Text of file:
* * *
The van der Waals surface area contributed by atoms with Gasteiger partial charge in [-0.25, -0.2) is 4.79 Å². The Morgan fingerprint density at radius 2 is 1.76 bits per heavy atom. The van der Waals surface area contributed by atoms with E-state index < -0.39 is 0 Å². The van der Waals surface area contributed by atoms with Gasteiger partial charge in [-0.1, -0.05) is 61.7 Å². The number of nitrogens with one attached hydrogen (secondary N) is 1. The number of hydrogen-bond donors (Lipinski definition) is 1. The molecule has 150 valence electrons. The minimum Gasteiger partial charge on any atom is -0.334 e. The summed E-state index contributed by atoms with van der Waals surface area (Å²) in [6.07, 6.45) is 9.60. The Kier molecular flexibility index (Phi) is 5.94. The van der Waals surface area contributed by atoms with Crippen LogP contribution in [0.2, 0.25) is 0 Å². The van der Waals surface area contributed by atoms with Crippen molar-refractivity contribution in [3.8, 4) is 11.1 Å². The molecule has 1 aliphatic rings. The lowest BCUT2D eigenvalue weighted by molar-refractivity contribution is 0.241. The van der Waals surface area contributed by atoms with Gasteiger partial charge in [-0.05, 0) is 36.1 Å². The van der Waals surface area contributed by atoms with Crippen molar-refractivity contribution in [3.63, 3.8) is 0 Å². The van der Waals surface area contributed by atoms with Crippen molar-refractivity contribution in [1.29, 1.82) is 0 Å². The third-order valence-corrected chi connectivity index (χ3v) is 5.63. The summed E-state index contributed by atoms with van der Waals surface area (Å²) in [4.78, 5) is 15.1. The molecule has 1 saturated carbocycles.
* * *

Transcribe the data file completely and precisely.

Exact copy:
The van der Waals surface area contributed by atoms with Gasteiger partial charge in [-0.25, -0.2) is 4.79 Å². The Morgan fingerprint density at radius 2 is 1.76 bits per heavy atom. The van der Waals surface area contributed by atoms with E-state index < -0.39 is 0 Å². The van der Waals surface area contributed by atoms with Gasteiger partial charge in [-0.1, -0.05) is 61.7 Å². The number of nitrogens with one attached hydrogen (secondary N) is 1. The number of hydrogen-bond donors (Lipinski definition) is 1. The molecule has 150 valence electrons. The minimum Gasteiger partial charge on any atom is -0.334 e. The summed E-state index contributed by atoms with van der Waals surface area (Å²) in [6.07, 6.45) is 9.60. The Kier molecular flexibility index (Phi) is 5.94. The van der Waals surface area contributed by atoms with Crippen LogP contribution in [0.2, 0.25) is 0 Å². The van der Waals surface area contributed by atoms with Crippen molar-refractivity contribution in [3.8, 4) is 11.1 Å². The molecule has 1 aliphatic rings. The lowest BCUT2D eigenvalue weighted by molar-refractivity contribution is 0.241. The van der Waals surface area contributed by atoms with Gasteiger partial charge in [-0.05, 0) is 36.1 Å². The van der Waals surface area contributed by atoms with Crippen molar-refractivity contribution in [3.63, 3.8) is 0 Å². The van der Waals surface area contributed by atoms with Crippen molar-refractivity contribution in [1.29, 1.82) is 0 Å². The third-order valence-corrected chi connectivity index (χ3v) is 5.63. The summed E-state index contributed by atoms with van der Waals surface area (Å²) in [4.78, 5) is 15.1. The molecule has 1 saturated carbocycles.